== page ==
[Free Essay] Critical Analysis Essay: ‘Please Don’t Come Back’: Using Virtual Care to Prevent Readmissions

Critical Analysis Essay: ‘Please Don’t Come Back’: Using Virtual Care to Prevent Readmissions
In the article “‘Please Don’t Come Back’: Using Virtual Care to Prevent Readmissions,” written by Manjot Sandila and Omouyi Omoike, and published on the Healthy Debate website on 28th November 2022, the authors justify how the digitization of healthcare services will significantly reduce the rate of patient readmission in hospitals. The article’s main argument is that readmission cases in Canada continue to rise because of the inequality in access to quality health care. They believe that it would not be the case if marginalized communities (poor and those in remote areas) were allocated equal resources such as reliable internet connection, which would allow them to make use of telehealth services to help monitor their health progress virtually (Sandila & Omoike, 2022). The article was motivated by the readmission of one of Sandila’s patient, Tim, who had undergone successful open-heart surgery, but in just a month, he was back at the hospital with his breastbone incision open and oozing. Tim lived in remote Northern Ontario (an underserved community), which, according to Sandila & Omouyi (2022), might have contributed to his not receiving adequate aftercare services due to limited access to such healthcare services. The article successfully makes the case that without the healthcare delivery systems in Canada adopting telehealth to help ease access to healthcare services, the readmission challenge will continue to disrupt clinical outcomes.

The article starts with a case study of Tim, a remote Northern Ontario resident who is back at the hospital within one month of a successful surgery due to rupturing the incision. This case backs up the statistics that patients from poor communities are at a higher risk of readmission compared to those from wealthy neighborhoods by about 14 percent. This statistic clearly informs the state of inequality in healthcare access within Canada. The authors suggest adopting virtual care to help ease this problem because they believe it will ‘improve the patient-health-care provider experience’. The few cases where virtual care was adopted have shown promising results, i.e., in the “Integrated Care” and the “Virtual Recovery After Surgery” programs. However, in order for the virtual care program to take shape, there must be concerted efforts from the government and all healthcare stakeholders. This program was also not short of concerns since some believe it would create further inequities in health care given that most rural areas need to be equipped to adopt telehealth fully, hence the need to ensure remote areas have access to a reliable internet connection. In order for readmission rates to successfully reduce nationwide, the initiatives should be adopted in every part of Canada as such will allow Canadians to feel valued by the system (Sandila & Omoike, 2022).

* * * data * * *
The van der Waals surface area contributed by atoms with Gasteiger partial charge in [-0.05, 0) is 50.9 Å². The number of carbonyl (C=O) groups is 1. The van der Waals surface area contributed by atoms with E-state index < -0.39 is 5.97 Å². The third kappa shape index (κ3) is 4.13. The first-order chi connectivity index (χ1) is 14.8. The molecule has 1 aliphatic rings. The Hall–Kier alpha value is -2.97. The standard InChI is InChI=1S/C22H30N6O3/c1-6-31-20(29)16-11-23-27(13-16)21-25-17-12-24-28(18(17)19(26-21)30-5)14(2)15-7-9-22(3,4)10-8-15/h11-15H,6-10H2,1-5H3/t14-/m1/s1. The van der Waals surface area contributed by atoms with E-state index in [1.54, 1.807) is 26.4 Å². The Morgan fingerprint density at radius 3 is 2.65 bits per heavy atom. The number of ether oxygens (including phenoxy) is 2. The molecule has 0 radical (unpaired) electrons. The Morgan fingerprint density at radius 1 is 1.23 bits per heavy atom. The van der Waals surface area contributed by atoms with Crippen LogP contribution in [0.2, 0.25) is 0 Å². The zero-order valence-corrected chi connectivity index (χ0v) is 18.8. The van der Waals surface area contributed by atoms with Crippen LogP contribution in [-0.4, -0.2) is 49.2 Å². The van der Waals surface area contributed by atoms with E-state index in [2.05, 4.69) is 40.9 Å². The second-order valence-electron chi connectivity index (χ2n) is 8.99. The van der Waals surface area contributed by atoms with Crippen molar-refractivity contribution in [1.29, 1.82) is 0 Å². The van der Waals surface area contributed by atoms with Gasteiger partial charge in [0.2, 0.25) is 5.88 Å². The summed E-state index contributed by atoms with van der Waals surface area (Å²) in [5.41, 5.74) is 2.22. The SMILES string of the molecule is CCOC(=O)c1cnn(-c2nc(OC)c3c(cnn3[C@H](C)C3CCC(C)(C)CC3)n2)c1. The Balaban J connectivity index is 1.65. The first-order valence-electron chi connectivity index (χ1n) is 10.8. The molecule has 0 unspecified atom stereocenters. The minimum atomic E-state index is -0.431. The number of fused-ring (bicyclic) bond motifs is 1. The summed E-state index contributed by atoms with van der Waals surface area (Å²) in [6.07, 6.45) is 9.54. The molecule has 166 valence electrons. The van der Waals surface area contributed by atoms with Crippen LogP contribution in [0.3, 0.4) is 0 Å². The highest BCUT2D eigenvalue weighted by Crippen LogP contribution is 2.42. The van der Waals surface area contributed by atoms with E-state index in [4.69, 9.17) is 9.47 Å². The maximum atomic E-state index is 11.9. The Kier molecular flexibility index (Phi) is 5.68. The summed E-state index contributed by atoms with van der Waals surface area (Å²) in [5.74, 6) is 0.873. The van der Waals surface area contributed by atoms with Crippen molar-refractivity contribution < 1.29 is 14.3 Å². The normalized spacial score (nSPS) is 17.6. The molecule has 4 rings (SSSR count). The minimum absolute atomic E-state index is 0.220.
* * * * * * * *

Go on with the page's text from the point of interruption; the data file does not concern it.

First off, the author’s organization of their argument was on point. This is because they start with a case study that presents as the background of the research question from a personal perspective. This instance evokes both ethos and pathos. The author (Sandila) is the nurse who cared for Tim and saw him recover fully, and to see him back in such a short time for the same issue must be heartbreaking for her because her goal is to help patients improve. Therefore, we feel emotions of empathy for the situation as she struggles to understand what could have gone wrong (pathos). In terms of ethos, we find her credibility as a nurse who understands the gaps in health care, thus making a plausible argument to help solve the readmission issue. Afterward, she uses logos by providing statistics that show how the government loses billions of dollars a year to cater for readmission cases within a month and also shows the margin of readmission rates between rural and urban residents. This also evokes pathos since the situation is discouraging and calls for urgent attention. Then, they make a case for virtual care by stating how it would help patients and healthcare providers (logos). They then show how most Canadians prefer virtually engaging with their doctors through proven statistics while stating the successful programs that have reduced readmission by employing virtual care to back their argument to show logic and credibility.

The authors also don’t shy from criticism and include a counterargument which they rebut effectively. When critics warn of a widened gap in equitable access to health care, the authors counter it with a solution that involves the government investing in reliable internet connection so that no one is locked out of the benefits of telehealth. So yes, the article effectively met the needs of its audience (health care stakeholders and government), who are called to action to help improve the health care system through virtual care in order to counter the readmission challenge.
It is evident that readmission poses a major gap in health, and virtual care might be the answer. Since patients require aftercare as much as the treatment, it is best to check in with healthcare providers frequently to improve clinical outcomes. The article argues that telehealth offers such convenience for both parties; therefore, healthcare stakeholders should foresee a virtual system to allow healthcare progress.

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